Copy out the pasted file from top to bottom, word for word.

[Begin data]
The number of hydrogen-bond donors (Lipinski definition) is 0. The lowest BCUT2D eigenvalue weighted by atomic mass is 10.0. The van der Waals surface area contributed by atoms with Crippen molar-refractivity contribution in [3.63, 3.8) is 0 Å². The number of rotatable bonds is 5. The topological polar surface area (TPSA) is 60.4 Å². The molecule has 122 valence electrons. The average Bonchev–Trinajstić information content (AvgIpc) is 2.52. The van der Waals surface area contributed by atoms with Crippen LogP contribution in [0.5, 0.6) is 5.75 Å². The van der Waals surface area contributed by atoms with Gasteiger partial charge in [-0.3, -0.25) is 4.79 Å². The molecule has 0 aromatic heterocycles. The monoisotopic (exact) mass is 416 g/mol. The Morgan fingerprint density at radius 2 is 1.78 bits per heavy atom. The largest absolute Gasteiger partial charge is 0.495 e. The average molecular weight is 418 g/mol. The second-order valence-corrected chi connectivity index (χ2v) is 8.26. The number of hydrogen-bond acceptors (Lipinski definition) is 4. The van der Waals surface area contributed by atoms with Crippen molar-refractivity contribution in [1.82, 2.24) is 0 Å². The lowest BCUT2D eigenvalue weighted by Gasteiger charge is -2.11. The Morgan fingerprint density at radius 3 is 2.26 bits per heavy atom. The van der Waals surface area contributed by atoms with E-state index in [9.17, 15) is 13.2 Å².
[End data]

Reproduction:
The number of hydrogen-bond donors (Lipinski definition) is 0. The lowest BCUT2D eigenvalue weighted by atomic mass is 10.0. The van der Waals surface area contributed by atoms with Crippen molar-refractivity contribution in [3.63, 3.8) is 0 Å². The number of rotatable bonds is 5. The topological polar surface area (TPSA) is 60.4 Å². The molecule has 122 valence electrons. The average Bonchev–Trinajstić information content (AvgIpc) is 2.52. The van der Waals surface area contributed by atoms with Crippen LogP contribution in [0.5, 0.6) is 5.75 Å². The van der Waals surface area contributed by atoms with Gasteiger partial charge in [-0.3, -0.25) is 4.79 Å². The molecule has 0 aromatic heterocycles. The monoisotopic (exact) mass is 416 g/mol. The Morgan fingerprint density at radius 2 is 1.78 bits per heavy atom. The largest absolute Gasteiger partial charge is 0.495 e. The average molecular weight is 418 g/mol. The second-order valence-corrected chi connectivity index (χ2v) is 8.26. The number of hydrogen-bond acceptors (Lipinski definition) is 4. The van der Waals surface area contributed by atoms with Crippen molar-refractivity contribution in [1.82, 2.24) is 0 Å². The lowest BCUT2D eigenvalue weighted by Gasteiger charge is -2.11. The Morgan fingerprint density at radius 3 is 2.26 bits per heavy atom. The van der Waals surface area contributed by atoms with E-state index in [9.17, 15) is 13.2 Å².